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Unalaskans Honor Loved Ones In Annual Memorial Day Service

KUCB Staff


The Memorial Day remembrance service in Unalaska this year wasn't quite what it had been in the past. While the early spring weather was characteristically unpredictable, attendees stood apart from one another, donned masks, or watched from their vehicles as Mayor Vince Tutiakoff Sr. addressed the community and recognized the sacrifices made by military veterans, current service members, interned Unangax̂, and fishermen lost at sea.


The event was held at Memorial Park and was shortened due to concerns regarding the coronavirus and the health and safety of Unalaskans. Apart from recognizing the men and women who served, Tutiakoff also took the time to thank the community for following local and statewide measures designed to protect the public during the coronavirus pandemic.

''Because of the pandemic, we are celebrating a shortened version of the Memorial Day remembrance,'' remarked Tutiakoff in his welcoming statement. ''We are not through this [public health emergency] yet. Social distancing, wearing a mask, and washing your hands regularly has been proven to help lower the curve. Thank you very much, Unalaska, for your cooperation.'' 


Local attendees also recognized the difficulties of holding a gathering during such a strange and potentially dangerous time. And while appreciative of the service, for some the changed event evoked frustration.


''It's a shame that this virus has affected us like this and shortened such a wonderful, blessed event to honor these great individuals who've given everything, their lives for this country so we could have these assemblies and our rights,'' said local Bob Marquardt.

Marquardt arrived on the island in 1979 and has attended the Memorial Day services in Unalaska each year they've been held. As he is retiring this year, he said this will be his final year attending.


Men from the U.S. Coast Guard's Marine Safety Detachment Dutch Harbor attended to present the United States flag. And in the posting of the service colors—in which service members or veterans raise their service flags—Rhonda Anderson represented the Air Force, Diego Castillo represented the Army, Nick Lekanoff Sr. represented the Navy, Lucio Howard represented the U.S. Marine Corps, and Nathaniel Seman represented Prisoners of War and Missing in Action.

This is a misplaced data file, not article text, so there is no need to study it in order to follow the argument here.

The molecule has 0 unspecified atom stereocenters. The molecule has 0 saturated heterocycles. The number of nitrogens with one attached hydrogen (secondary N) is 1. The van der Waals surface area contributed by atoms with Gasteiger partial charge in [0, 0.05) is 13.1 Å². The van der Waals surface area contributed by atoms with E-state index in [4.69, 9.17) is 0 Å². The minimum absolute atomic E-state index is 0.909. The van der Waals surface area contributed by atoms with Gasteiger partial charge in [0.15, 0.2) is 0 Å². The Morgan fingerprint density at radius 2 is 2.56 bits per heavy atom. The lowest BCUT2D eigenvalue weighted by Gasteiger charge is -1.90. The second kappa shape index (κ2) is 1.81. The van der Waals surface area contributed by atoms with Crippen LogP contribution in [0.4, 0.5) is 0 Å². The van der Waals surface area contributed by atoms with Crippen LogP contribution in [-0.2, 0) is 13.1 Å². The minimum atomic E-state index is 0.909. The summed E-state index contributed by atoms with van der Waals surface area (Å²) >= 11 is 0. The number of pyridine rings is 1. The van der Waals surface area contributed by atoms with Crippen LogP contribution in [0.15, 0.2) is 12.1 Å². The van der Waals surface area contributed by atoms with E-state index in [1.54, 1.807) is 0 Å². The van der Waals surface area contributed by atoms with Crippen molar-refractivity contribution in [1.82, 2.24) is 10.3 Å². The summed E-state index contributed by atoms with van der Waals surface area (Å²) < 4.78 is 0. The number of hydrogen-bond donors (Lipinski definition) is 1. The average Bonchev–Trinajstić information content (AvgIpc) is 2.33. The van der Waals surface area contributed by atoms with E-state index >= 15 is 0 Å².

While Memorial Day remembrance events were altered across the nation to meet coronavirus safety measures, Unalaska's celebration remains unique in its inclusion of remembrance of the Unangax̂ communities who were evacuated from the islands during World War II.


''We also remember the Aleut evacuees from Atka, Nikolski, St. Paul, St. George, Chernofski, Kashega, Makushin, Biorka, and Unalaska,'' said Tutiakoff. ''Many of our Aleut people did not return. Those that did return to their homes found an empty village. Their homes, their personal property were destroyed. Today we honor their strength and leadership through that terrible time.'' 


As a community built around the largest fishing port in terms of volume in the nation, Unalaska has similarly weathered the loss of many community members and fishermen. In honor of their memory, Dustin Dickerson and his granddaughter recited the Fisherman's Prayer.

It was a solemn service that rang heavy for many who attended. In such a small community, the loss of service members, fishermen, and family members affects the entire community. Local Blake LaPlant reflected on the way the island absorbs these losses.


''Every year it’s a tough deal,'' said LaPlant. ''One of my best friends, just this last week passed. My brothers passed here several years ago. All of our friends are fishermen and locals. So this is a pretty big deal. When someone goes [passes away] here, it takes a piece of everybody’s heart.'' 


While the memorial service was certainly shorter and perhaps more solemn than previous years, many still came to pay their respects. Cars lined Summer Bay Road and community members gathered at responsible distances as the island united to commemorate the sacrifices of loved ones.


Hailing from Southwest Washington, Maggie moved to Unalaska in 2019. She's dabbled in independent print journalism in Oregon and completed her Master of Arts in English Studies at Western Washington University — where she also taught Rhetoric and Composition courses.
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